The True San Dominick: The Tale of the Slave Revolt Aboard La Amistad

La Amistad, originally built in the United States and ironically named “Friendship,” was a Spanish purchased vessel never intended for slave transportation. Because the ship lacked slave quarters, the 53 captives kidnapped from Sierra Leone, were kept half on deck and half below. The slaves below deck came upon a rusty file and were able to free themselves and invade the deck with cane knives, machete-like knives used to cut sugar cane (Jones).  The slaves on deck were relatively free to move around so they were able to take control of the ship rather easily. After they had gained control, they killed the captain and cook, but left the navigators alive to return the ship to Sierra Leone (Thomas). Instead of following the order, the navigators sailed the ship along the coast where they were discovered by an American, Lieutenant Gedney (Cornish).

A pencil drawing of "Kimbo," a slave aboard the Amistad, by William Townsend. Posted on Wikipedia, courtesy of the Beinecke Rare Books and Manuscripts Library, Yale University. For educational purposes only.

A pencil drawing of “Kimbo,” a slave aboard the Amistad, by William Townsend. Posted on Wikipedia, courtesy of the Beinecke Rare Books and Manuscripts Library, Yale University. For educational purposes only.

The ship and its captives were held in Connecticut and Lieutenant Gedney presented a legal claim that the ship, the cargo, and the slaves all belonged to him because he had salvaged the vessel (Jones). At the time of the ship’s capture, the United States had outlawed international slave trade, but the ship’s owner lied about the origins of the slaves claiming they were Cuban-born.

The courts were faced with an extremely tangled web of possibilities. The Circuit Court in Connecticut originally ruled that the acts of mutiny took place in Spanish waters and therefore the court lacked jurisdiction. Abolitionists were outraged with this ruling and took their frustrations to the courts and opened a case against the Spaniards for assault, kidnapping, and false imprisonment. The District Court sided with the Abolitionists and stated the Africans aboard the ship were actually free and could return home. Worried about re-election and his relationship with Spain, President Van Buren heard the ruling and immediately sent the U.S. Attorney for the District of Connecticut to appeal the case. Much to his dismay, the Circuit Court of Appeals upheld the original decision and the case was challenged again and brought to the Supreme Court. The Supreme Court ruled that the Africans were in no way criminals, but simply victims and the final decision restored the freedom of the Africans (Jones). You can read the transcript from the U.S. Supreme Court decision here, and see snippets from relevant archival material here.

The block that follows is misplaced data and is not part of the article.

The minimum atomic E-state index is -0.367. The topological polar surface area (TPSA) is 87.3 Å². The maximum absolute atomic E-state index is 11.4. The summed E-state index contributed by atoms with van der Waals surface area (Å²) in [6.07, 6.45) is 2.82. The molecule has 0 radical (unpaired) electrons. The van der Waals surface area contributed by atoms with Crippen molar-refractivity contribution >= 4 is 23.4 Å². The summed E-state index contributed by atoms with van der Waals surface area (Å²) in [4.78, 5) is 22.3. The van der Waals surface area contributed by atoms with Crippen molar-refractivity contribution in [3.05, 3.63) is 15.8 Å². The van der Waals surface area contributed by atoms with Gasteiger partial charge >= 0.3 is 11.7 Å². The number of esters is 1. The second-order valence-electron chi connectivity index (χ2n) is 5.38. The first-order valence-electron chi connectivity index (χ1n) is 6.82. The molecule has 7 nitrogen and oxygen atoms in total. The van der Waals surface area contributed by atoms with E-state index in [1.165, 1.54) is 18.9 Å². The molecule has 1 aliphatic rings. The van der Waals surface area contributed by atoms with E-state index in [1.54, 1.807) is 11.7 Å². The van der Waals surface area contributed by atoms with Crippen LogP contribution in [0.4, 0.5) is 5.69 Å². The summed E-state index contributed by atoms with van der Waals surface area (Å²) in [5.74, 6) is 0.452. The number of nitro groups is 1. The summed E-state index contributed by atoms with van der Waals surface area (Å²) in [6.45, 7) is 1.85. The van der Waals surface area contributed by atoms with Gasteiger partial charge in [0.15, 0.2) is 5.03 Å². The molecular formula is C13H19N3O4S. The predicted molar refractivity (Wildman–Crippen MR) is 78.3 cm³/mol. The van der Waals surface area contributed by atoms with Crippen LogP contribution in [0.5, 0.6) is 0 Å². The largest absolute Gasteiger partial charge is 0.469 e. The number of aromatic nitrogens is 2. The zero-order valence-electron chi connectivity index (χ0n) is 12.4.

This real life version of Melville’s tale happened in 1839 with the Supreme Court ruling in 1841, just a few years before the original publishing of “Benito Cereno” in 1855. Melville’s story echoes a great deal of the real event. Both ships are Spanish owned ships that were overtaken by their slave captives. The slaves demanded to be taken home and the ship’s navigator instead drives the ship along the coast hoping to be found. While there is no account of Lieutenant Gedney boarding the Amistad and being deceived, there is the question of critiquing the American public. At a time when slavery was a common occurrence, the public was definitely guilty of looking past what is really going on to focus on what they hope to see. The racism of Captain Delano could have been a reflection of the slave holding public of the times.

The greatest difference between the two tales, and probably the most important, was the verdict. In the case of the Amistad, the court ruled in favor of the captives and deemed them to be free people. They were not seen at fault for revolting and killing the ship’s members. The real life story was a victory for abolitionists and a strong argument that the courts may be on their side.  In Melville’s story, the slaves are not granted freedom. The slave said to be in charge of the revolt is even executed.

- Ashley K.

Works Cited

Cornish, Dudley T. “Mutiny on the Amistad: The Saga of a Slave Revolt and Its Impact on American Abolition, Law, and Diplomacy.” Civil War History 34.1 (1988): 79-80. Project MUSE. Web. 22 Oct. 2013.

Jones, Howard. “Slave Mutiny on the Amistad” American History Magazine (January/February 1998): n.pag. Web. 22 Oct. 2013. http://www.historynet.com/slave-mutiny-on-the-amistad.htm

Thomas, JD. “The Amistad Goes on Sale.” Accessible Archives. Web. 22. Oct. 2013.

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One thought on “The True San Dominick: The Tale of the Slave Revolt Aboard La Amistad

  1. This is really interesting Ashley! The story of La Amistad adds more significance in certain areas to my reading of Benito Cereno. I think it is important that in Melville’s story the slaves did not go free, yet they went free in the actual story. What does this say about Melville’s own views towards racism? Knowing the back story to Benito Cereno brings a lot more to the forefront about slavery, racism, and American attitudes towards slavery.
    -Jenna

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